As it is seen, the claims regarding the behaviours examined within the scope of the preliminary inquiry concluding with the TCA’s SCT-1 Decision are also the basis of this current investigation. However, as also stated above, an investigation based on the same allegations was conducted against 15 undertakings operating in the automotive sector already in 2011, and an administrative monetary fine was imposed following this investigation within the scope of the SCT-2 Decision. It should also be noted that the process of judicial remedy initiated by the undertakings against the SCT-2 decision was finalized.

At this point, since both investigations are related to the same subject, we evaluate that it would be useful to mention the application area of the ne bis in idem principle in terms of the administrative monetary fines imposed for competition violations. In this regard, the practices regarding the ne bis in idem principle under the European Union and Turkish competition law will be included below.

 

The Application Area of The Principle of Ne Bis In Idem in terms of the Administrative Monetary Fines Imposed for Competition Violations

Ne bis in idem principle is a criminal law principle which states that no one can be tried more than once due to a single action. In other words, it expresses that double trial or punishment due to the same action and subject is not allowed. This principle has two elements, namely (i) the sameness of the action and (ii) the sameness of the person.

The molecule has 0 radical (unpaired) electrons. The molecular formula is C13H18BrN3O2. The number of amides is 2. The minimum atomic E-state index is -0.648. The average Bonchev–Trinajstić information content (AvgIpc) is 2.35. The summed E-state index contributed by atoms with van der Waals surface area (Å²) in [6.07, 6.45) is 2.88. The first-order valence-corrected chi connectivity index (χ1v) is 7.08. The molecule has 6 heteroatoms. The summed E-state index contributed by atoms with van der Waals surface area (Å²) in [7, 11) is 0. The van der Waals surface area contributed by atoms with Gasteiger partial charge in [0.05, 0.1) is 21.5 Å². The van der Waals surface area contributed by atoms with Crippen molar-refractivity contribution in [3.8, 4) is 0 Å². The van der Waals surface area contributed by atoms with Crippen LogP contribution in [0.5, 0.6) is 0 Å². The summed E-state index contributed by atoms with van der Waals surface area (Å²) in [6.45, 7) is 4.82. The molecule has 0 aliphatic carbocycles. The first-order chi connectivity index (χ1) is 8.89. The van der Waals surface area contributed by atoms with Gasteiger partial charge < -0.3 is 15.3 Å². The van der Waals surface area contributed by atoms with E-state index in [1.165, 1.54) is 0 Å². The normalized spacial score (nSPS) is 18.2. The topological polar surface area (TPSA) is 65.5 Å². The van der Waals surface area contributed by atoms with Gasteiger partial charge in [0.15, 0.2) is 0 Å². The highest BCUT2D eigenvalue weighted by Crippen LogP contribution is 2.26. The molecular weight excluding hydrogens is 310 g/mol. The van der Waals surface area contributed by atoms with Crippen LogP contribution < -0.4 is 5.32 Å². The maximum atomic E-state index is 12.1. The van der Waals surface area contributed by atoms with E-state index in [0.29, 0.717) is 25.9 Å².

Although whether this principle, which belongs to criminal law, is applicable in terms of the administrative monetary fines imposed for the competition violations is controversial in the doctrine; in the literature and the established case-law of the Court of Justice of the European Union (“CJEU“), it is accepted that misdemeanours and administrative fines fall into the application area of the principle of ne bis in idem. In this context, it is evaluated that ne bis in idem principle is also acceptable in terms of administrative fines imposed for competition violations which are considered as a misdemeanour.

 

The Case-law of the Court of Justice of the European Union’s Approach

As per the established case-law of the CJEU, it is seen that ne bis in idem principle is acceptable in the European Union competition law practices. The most important case that shows the principle of ne bis in idem is acceptable in terms of competition violations in the European Union law is the CJEU’s Aalborg Portland Decision[2].

In this decision, the CJEU stated that the application of that principle is subject to the threefold condition of (i) identity of the facts, (ii) unity of offender, and (iii) unity of the legal interest protected[3]. According to the CJEU’s assessment in that decision; the same undertaking cannot be investigated and sanctioned more than once for a single unlawful course of conduct requiring the same sanction.

It is possible to say that these conditions set forth in the CJEU’s Aalborg Portland Decision constitute the basis for the evaluation of the claims regarding the double investigation and punishment within the scope of competition law. As a matter of fact, these conditions were taken into consideration in the CJEU’s Telekomunikacja Polska Decision[4] and Toshiba Decision[5] , and an examination was carried out as to whether the principle of ne bis in idem is violated.

Furthermore, the evaluations in the CJEU’s Limburgse Vinyl Decision are remarkable since those shows that the principle of ne bis in idem is applicable in European Union competition law practice[6]: